BBC car-show “Top Gear,” which airs in more than 200 territories and celebrates its 40th anniversary this year, is shifting gear yet again, with the latest season hosted by Matt LeBlanc, Rory Reid and Chris Harris, the latter two having been elevated from supporting roles following the departure of Chris Evans.
“We’ve got big, ambitious films,” series editor Alex Renton tells Variety, reeling off a list of locations where season 24 was shot, including Kazakhstan, Montenegro, Monte Carlo, Cuba and Dubai. “We’ve had more time to prep than we did last [season],” he adds. “It’s big – the ambition is there.”
Last season, the new hosts were only booked in February – following the departure of former frontmen Jeremy Clarkson, Richard Hammond and James May – and the revamped program was on air in May. “That’s terribly tight to turn a show around,” executive producer Clare Pizey says. Since then the team has had time to get to know each other and bond. “You can’t force chemistry,” she says.
Pizey adds that they deliberately did the arduous Kazakhstan trip first. “That is throwing us all in at the deep end… so you immediately have a history then because you’ve been through something extraordinary together,” she says.
Evans’ departure has allowed Reid and Harris to team up with LeBlanc on these trips, whereas previously they were restricted to fronting films on their own. “We were like the lone soldiers who’d go out and do a power test on a car,” Reid says. “This season it is much more of a team effort, so the three of us will go and do big adventure films, and you get to hear different voices on the same subject, whereas last year it was my opinion or Chris’ opinion and that was it.”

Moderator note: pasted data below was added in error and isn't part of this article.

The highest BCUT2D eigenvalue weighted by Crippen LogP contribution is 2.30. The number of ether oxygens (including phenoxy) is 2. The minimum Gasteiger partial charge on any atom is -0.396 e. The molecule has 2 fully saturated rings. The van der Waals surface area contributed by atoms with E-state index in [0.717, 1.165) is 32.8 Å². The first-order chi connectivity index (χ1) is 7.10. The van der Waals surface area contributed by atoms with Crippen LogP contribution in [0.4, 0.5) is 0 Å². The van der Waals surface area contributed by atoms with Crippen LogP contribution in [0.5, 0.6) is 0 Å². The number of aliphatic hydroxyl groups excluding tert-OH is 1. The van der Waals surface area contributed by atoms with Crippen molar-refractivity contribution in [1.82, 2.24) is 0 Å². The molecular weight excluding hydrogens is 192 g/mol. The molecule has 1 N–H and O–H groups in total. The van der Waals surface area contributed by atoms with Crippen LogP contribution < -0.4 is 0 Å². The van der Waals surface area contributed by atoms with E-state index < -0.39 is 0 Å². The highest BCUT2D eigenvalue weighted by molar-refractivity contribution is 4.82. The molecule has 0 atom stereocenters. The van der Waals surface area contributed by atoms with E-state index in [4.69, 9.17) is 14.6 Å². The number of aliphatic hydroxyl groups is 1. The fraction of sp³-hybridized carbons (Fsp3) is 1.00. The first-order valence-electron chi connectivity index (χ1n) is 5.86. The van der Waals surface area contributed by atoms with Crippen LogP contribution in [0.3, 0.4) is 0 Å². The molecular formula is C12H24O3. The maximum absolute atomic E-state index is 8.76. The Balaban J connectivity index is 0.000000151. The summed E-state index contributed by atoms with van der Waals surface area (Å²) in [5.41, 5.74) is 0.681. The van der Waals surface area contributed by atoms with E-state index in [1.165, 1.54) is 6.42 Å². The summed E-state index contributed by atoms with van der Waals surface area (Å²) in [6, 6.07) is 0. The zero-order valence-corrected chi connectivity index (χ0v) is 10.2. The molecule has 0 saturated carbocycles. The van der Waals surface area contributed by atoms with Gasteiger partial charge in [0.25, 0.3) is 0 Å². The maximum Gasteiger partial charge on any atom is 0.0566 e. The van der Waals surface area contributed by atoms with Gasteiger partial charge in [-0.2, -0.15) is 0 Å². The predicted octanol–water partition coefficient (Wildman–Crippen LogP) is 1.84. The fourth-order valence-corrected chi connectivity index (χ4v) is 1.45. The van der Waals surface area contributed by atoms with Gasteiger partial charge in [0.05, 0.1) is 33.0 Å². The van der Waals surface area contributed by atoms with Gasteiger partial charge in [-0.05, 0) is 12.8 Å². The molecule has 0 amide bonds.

He adds: “It’s funnier as well because you have someone else to bounce off. If I say something funny, [Harris and LeBlanc] can immediately chime in and say something else that adds to the story.”
LeBlanc says: “Chris and Rory are more in the focal aspect of the show – in the nucleus. Socially, we spent a lot of time together last year…We spent more time off-camera getting to know each other. So there is a chemistry between the three of us that persists.”
Some of the races and stunts are quite hair-raising to watch. Do the hosts feel genuine fear at times? “I wouldn’t say fear,” Harris says. “Some trepidation certainly.” He cites a trip through the California desert for an off-road event. “I thought: I am a long way out of my comfort zone. But what is good is that these guys [the producers] know how far to push us… We have to be taken to uncomfortable places to make great television.
“That’s the core friction of the show: It is producers putting you into situations where you react in a way that makes entertaining television… The nature of ‘Top Gear’ is hyperbolic – you have to go and do special things.”
He adds: “I trust them to not totally endanger my life. Just a little bit.”
Adventure is a vital part of the show’s appeal, LeBlanc says. “With some of these films you get to explore the world in the comfort of your own home, vicariously, and see these far-flung places. [The audience] experiences these cars through our eyes, and go on an adventure for an hour. It’s exciting. I’d watch it.”